“London is still the financial services capital of the world, no matter what you say about it. Business is done in London and there’s a lot of business done in London that won’t happen anywhere else,” he says, adding that the Irish regulator is “miles behind London” when it comes to PFS’s part of the financial services sector.

“The UK regulator is all about competition and there are hundreds of competitors to us in the UK, whereas here in Ireland it’s the opposite. I think there are only seven or eight regulated entities that have e-money licences.”

We have, he adds, missed an opportunity with Brexit. A lot of his company’s competitors, for example, have sought regulation in Frankfurt, Malta, Gibraltar, Lithuania and Latvia. Those regulators, he says, were proactive. “A blind man would see that there were about 400 regulated entities that had to go somewhere.”

Missed the boat

While he isn’t trying to be overly critical of the Central Bank of Ireland, he believes the Republic missed the boat to secure a boon for the financial services sector. “We could have created a lot more employment and we could have taken over from London as the financial services hub.”

The speed of the regulator, or lack thereof, isn’t Noel’s only gripe with the State and its agencies. The 3.5 times salary cap for mortgages is problematic for young people looking to get a foot on the property ladder, he says. But more importantly, getting visas for foreign workers is “an absolute nightmare”.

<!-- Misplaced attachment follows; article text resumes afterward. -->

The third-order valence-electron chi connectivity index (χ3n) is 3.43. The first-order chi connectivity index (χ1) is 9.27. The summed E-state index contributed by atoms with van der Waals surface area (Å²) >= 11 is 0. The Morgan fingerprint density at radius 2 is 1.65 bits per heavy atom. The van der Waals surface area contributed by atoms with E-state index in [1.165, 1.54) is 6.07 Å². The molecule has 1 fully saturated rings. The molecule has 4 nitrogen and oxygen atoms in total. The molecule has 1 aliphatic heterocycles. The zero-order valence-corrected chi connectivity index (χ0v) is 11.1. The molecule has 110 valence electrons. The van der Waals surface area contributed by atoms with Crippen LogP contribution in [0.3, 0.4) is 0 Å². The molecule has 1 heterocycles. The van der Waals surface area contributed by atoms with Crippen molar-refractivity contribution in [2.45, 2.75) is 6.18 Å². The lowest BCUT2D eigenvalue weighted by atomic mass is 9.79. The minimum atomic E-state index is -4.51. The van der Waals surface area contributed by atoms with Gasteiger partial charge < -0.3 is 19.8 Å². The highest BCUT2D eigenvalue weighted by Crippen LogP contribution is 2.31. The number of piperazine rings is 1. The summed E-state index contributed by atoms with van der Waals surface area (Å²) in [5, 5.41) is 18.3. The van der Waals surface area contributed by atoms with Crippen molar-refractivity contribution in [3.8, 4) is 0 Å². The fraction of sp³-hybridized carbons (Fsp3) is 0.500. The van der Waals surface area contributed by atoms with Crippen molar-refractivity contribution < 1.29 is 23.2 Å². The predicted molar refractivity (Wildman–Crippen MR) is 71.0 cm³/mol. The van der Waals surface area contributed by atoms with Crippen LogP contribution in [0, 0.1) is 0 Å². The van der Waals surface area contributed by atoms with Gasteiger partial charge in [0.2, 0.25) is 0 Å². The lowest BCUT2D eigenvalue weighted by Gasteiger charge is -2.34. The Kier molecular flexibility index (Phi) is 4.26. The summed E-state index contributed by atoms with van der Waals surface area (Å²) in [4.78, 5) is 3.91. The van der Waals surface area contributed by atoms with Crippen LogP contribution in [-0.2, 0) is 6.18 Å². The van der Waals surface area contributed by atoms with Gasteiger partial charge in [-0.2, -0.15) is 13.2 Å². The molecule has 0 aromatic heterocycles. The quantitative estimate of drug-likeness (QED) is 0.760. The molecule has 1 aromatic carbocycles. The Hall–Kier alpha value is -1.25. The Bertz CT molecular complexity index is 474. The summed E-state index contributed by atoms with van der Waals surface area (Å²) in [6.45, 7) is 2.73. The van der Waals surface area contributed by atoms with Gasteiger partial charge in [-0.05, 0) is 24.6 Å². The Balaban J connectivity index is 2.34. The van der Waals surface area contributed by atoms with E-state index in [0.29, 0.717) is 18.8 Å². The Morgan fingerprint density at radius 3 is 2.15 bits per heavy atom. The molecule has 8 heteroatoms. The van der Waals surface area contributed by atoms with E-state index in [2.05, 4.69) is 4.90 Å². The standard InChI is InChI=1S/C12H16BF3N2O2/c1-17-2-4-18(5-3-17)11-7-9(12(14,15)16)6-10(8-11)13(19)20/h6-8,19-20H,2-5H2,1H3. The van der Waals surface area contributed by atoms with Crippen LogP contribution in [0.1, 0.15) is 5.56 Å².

“We’ve reached out to multiple politicians and … they’re very proactive at replying, but unfortunately, they don’t do anything.” Much like the Brexit opportunity, he sees the attraction of foreign workers as a chance to “generate more for the economy”, but those in command keep erecting “barriers in the way of job creation”.

Noel isn’t irascible, it should be said – his views on these topics are prompted by my questions. Nevertheless, he’s keen to illustrate the struggles facing the business community. Planning, he adds, is another troublesome issue.

But as he and Valerie edge closer to the exit door at PFS, perhaps they can forget about these issues and instead focus on winding down?

“We don’t plan to wind down,” says Valerie. “In fact, it wouldn’t suit us because … we like to be doing something and engaged.” One needn’t look too far for evidence to back up her assertion. Aside from PFS, the pair run Ecomm Merchant Solutions – a company offering payment solutions to businesses. That business is starting to become “fairly established” and will next month launch in Poland to add to its presence in Ireland, the UK, Cyprus and Greece – it’s primary market. Ecomm, though still unprofitable, will record revenues of about €8 million this year, more than double that of 2018.

Ecomm isn’t part of the PFS deal and, unsurprisingly, the couple are keen to replicate their previous successes in a different segment of the payments market.